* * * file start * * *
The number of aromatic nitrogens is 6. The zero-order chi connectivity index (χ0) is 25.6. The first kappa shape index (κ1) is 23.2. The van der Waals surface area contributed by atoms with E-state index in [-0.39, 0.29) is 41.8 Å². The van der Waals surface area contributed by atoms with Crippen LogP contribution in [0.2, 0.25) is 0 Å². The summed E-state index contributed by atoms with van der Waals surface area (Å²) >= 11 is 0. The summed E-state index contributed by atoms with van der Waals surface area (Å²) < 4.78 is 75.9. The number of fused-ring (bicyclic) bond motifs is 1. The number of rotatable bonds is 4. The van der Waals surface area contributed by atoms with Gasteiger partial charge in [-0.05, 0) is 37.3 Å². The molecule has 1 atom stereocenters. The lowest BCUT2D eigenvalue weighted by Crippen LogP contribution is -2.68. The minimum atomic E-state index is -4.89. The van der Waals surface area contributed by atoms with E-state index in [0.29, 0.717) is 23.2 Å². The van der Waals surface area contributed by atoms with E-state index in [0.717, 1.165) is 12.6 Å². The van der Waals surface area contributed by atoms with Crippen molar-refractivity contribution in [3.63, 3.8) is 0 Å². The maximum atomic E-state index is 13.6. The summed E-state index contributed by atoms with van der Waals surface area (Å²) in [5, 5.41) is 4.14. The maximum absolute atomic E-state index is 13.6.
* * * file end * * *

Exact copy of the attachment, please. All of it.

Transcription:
The number of aromatic nitrogens is 6. The zero-order chi connectivity index (χ0) is 25.6. The first kappa shape index (κ1) is 23.2. The van der Waals surface area contributed by atoms with E-state index in [-0.39, 0.29) is 41.8 Å². The van der Waals surface area contributed by atoms with Crippen LogP contribution in [0.2, 0.25) is 0 Å². The summed E-state index contributed by atoms with van der Waals surface area (Å²) >= 11 is 0. The summed E-state index contributed by atoms with van der Waals surface area (Å²) < 4.78 is 75.9. The number of fused-ring (bicyclic) bond motifs is 1. The number of rotatable bonds is 4. The van der Waals surface area contributed by atoms with Gasteiger partial charge in [-0.05, 0) is 37.3 Å². The molecule has 1 atom stereocenters. The lowest BCUT2D eigenvalue weighted by Crippen LogP contribution is -2.68. The minimum atomic E-state index is -4.89. The van der Waals surface area contributed by atoms with E-state index in [0.29, 0.717) is 23.2 Å². The van der Waals surface area contributed by atoms with E-state index in [0.717, 1.165) is 12.6 Å². The van der Waals surface area contributed by atoms with Crippen molar-refractivity contribution in [3.63, 3.8) is 0 Å². The maximum atomic E-state index is 13.6. The summed E-state index contributed by atoms with van der Waals surface area (Å²) in [5, 5.41) is 4.14. The maximum absolute atomic E-state index is 13.6.